Monday, September 28, 2020

JACKIE CHAN: The Man who brought humour to the marital arts.

Martial arts films had no appeal for me, but stumbling onto a Jackie Chan movie found myself laughing.  A documentary film "Chop Socky:  Cinema Hong Kong" (2003) narrated in part by Jackie  explained a little of the film history with respect to martial arts.  The Beijing Opera had choreography practices including acrobatics,that were passed on to films.  Martial arts became very popular.  Wu xia became a popular form where movements are greatly exaggerated.  Some methods were to film backwards, to use trampolines and wires and to careful camera angles.  The Hong Kong film makers borrowed from the Japanese.  To save time fight sequence filmed once, but with different cameras simultaneously and then edited for optimal effect.

When Bruce Lee died there were a number of potential successors and Jackie thought hard how to differentiate himself.  He realized he was in the entertainment business and one of his unique qualities was a sense of humor and a detailed sense of planning.  His decision opened up the genre to humor and innovation.

Jackie was born in 1954 in Hong Kong.  His family migrated to Canbera, Australia where his parents  worked in the American Embassy, but when Jackie performed poorly in school his father sent him back to Hong Kong where he was enrolled in China Drama School, part of the Peking Opera schools.   He excelled in acrobatics, martial arts and singing.  As a youngster he admired Buster Keaton, Charlie Chaplin and Harold Lloyd.  He performed in a traveling troop and also visited his parents in Australia, but struck for the movie industry in Hong Kong.  He took some minor roles including two in Bruce Lee films.  With the untimely death of Lee,  Jackie was elevated, but he had a different style of fighting and acting.  Hong Kong churned out films quickly to take advantage of interest in martial fighting films.  Filming often included one shot takes that required planning. 

Jackie's big breakthrough came with "Drunken Master" (1978), followed with his first directing job with "The Young Master" (1980).  A few attempts to break into the American market directly faltered.  By this time he had developed perhaps the most exciting martial art sequences in Hong Kong.  Again tackled the American market in with "The Protector" (1985 ) but felt not understood by Americans.  He toughened up his image for "Police Story (1985) that finally hit the mark.

A big American breakthrough was with "Rush Hour" (1998) co-starring Chris Tucker.  Lots of humor.  Two sequels have been produced with rumors there might be another.

Jackie combined with another martial arts hero, Jet Li for "The Forbidden Kingdom", mostly filmed in China, but really was an American teenager fantasy transporting a boy not only across the ocean, but also through time.  Good fun with lots of Jackie's trade mark fighting.

Like many actors who dislike being type cast Jackie reached out for a chance to prove he can act seriously.  "Shinjuku Incident" (2009)  proved to be a much more serious movie (about illegal Chinese immigrants in Japan) and Jackie came through as very competent.   The violence is repulsive in small sections while martial arts is not emphasized.  It was considered too violent for China and the producers decided to abandon Chinese market.  There is a brief sex scene (Jackie has mostly been a chaste kisser at best).  Mandarin  is spoken by a Taiwanese gang that detests the new Cantonese illegal and work with the Japanese Yukza.  Jackie is excellent.  Derek Yee, the director admired by Chan had wanted to offer Jacki serious role taking 10 years to research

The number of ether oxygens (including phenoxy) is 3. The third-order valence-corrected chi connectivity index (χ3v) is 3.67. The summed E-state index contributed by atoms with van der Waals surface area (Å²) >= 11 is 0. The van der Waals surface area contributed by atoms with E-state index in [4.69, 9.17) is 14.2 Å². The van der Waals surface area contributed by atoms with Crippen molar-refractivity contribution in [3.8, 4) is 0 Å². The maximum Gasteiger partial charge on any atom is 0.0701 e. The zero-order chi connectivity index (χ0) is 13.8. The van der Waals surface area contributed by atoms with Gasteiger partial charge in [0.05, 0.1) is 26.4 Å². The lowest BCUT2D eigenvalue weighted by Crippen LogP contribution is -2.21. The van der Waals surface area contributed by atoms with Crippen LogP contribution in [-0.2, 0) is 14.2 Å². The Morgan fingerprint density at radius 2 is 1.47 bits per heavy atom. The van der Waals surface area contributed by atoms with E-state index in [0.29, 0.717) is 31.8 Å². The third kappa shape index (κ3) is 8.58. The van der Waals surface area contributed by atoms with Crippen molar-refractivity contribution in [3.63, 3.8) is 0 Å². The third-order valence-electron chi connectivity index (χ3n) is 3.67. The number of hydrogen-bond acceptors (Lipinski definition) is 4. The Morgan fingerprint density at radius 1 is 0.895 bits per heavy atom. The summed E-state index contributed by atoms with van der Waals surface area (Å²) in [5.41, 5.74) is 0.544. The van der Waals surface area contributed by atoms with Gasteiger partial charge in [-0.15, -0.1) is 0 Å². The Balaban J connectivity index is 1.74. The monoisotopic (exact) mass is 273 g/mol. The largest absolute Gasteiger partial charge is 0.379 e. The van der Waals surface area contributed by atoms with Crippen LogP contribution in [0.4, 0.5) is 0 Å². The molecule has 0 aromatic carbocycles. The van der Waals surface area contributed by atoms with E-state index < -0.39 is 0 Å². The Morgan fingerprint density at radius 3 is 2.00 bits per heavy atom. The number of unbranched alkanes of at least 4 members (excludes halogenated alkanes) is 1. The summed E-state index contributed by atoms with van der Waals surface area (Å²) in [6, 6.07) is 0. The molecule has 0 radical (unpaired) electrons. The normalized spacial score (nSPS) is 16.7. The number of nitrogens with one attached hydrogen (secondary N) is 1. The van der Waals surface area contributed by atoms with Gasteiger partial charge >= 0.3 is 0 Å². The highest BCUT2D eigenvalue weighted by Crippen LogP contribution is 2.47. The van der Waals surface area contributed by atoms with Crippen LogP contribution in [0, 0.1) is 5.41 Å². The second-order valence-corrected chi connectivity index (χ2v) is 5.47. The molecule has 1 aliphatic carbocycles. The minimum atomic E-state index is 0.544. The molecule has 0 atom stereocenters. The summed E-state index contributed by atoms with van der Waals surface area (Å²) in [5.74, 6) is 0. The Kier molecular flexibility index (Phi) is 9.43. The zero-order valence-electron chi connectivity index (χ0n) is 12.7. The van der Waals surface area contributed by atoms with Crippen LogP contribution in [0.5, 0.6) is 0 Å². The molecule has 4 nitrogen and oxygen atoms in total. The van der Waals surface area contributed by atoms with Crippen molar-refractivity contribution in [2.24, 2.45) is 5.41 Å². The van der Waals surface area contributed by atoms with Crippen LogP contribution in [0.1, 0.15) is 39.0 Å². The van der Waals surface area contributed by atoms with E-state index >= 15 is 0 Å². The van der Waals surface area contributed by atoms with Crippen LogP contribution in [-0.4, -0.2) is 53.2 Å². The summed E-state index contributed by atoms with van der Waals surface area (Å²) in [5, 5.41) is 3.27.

"The Karate Kid" (2010) has had several versions.  Jackie may have waited until he was older, but took the opportunity to shift action to China.  One of the few films allowed in the Forbidden City.  The film was sort of a project of Will Smith's family with both parents doing producing and Jaden was the lead character who mentored by Jackie who also helped off reel.

"The Spy Next Door" (2010) was another of many working with young children.

"The Foreigner" (2017) had Jackie as a grieving father seeking revenge.   In this serious film he was believable, but this time innovative martial arts plays a key role.  Filmed in Britain with Pierce Brosnan as the antagonist.  Jackie gets involved with Irish terrorism.

He has been a UNICEF Good Will Ambassador and has campaigned against animal abuse and pollution and assisted with disaster relief efforts with for the 2004 Indian Ocean Tsunami.

He does his own dubbing to English and to Mandarin taking it seriously.  He makes it time consuming as he feels it makes a better impression to be as precise as possible.  I have generally favored subtitles over dubbing, partly because it doesn't seem natural, however having heard Jackie's dubbing into English from Chinese it does sound natural especially as his voice is recognizable.  Recently I was lured into a Netflix series, "Borgen" that promised new dubbing and it seems not quite flawless, but more natural.   Possibly since most Danes speak English they used some of the same actors meaning their voices match better and if great care is given the final product is easier to understand.

Surprisingly (to some) is that Jackie sings and has since his youth. Sings in many of his movies and has many albums.  In short Jackie is an entertainer in the truest sense of the word.  Here is an example of singing in a duet

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